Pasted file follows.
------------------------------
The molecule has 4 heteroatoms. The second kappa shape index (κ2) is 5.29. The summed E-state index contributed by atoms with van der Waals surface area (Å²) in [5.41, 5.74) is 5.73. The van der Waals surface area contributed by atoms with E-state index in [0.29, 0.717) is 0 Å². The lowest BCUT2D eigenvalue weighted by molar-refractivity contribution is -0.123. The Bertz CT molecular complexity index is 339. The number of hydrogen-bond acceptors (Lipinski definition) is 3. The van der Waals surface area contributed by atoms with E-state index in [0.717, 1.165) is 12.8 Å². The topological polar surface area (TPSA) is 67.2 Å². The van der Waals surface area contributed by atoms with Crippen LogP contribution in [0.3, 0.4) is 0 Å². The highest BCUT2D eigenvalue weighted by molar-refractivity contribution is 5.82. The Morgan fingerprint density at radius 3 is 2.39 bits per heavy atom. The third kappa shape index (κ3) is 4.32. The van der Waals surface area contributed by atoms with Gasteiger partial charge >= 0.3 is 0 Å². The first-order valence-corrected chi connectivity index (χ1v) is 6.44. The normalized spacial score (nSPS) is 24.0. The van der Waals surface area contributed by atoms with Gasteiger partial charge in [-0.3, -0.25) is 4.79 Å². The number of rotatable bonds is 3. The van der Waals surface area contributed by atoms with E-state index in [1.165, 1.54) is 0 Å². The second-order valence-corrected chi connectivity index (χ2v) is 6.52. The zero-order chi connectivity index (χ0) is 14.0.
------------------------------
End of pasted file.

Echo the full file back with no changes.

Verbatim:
The molecule has 4 heteroatoms. The second kappa shape index (κ2) is 5.29. The summed E-state index contributed by atoms with van der Waals surface area (Å²) in [5.41, 5.74) is 5.73. The van der Waals surface area contributed by atoms with E-state index in [0.29, 0.717) is 0 Å². The lowest BCUT2D eigenvalue weighted by molar-refractivity contribution is -0.123. The Bertz CT molecular complexity index is 339. The number of hydrogen-bond acceptors (Lipinski definition) is 3. The van der Waals surface area contributed by atoms with E-state index in [0.717, 1.165) is 12.8 Å². The topological polar surface area (TPSA) is 67.2 Å². The van der Waals surface area contributed by atoms with Crippen LogP contribution in [0.3, 0.4) is 0 Å². The highest BCUT2D eigenvalue weighted by molar-refractivity contribution is 5.82. The Morgan fingerprint density at radius 3 is 2.39 bits per heavy atom. The third kappa shape index (κ3) is 4.32. The van der Waals surface area contributed by atoms with Gasteiger partial charge >= 0.3 is 0 Å². The first-order valence-corrected chi connectivity index (χ1v) is 6.44. The normalized spacial score (nSPS) is 24.0. The van der Waals surface area contributed by atoms with Gasteiger partial charge in [-0.3, -0.25) is 4.79 Å². The number of rotatable bonds is 3. The van der Waals surface area contributed by atoms with E-state index in [1.165, 1.54) is 0 Å². The second-order valence-corrected chi connectivity index (χ2v) is 6.52. The zero-order chi connectivity index (χ0) is 14.0.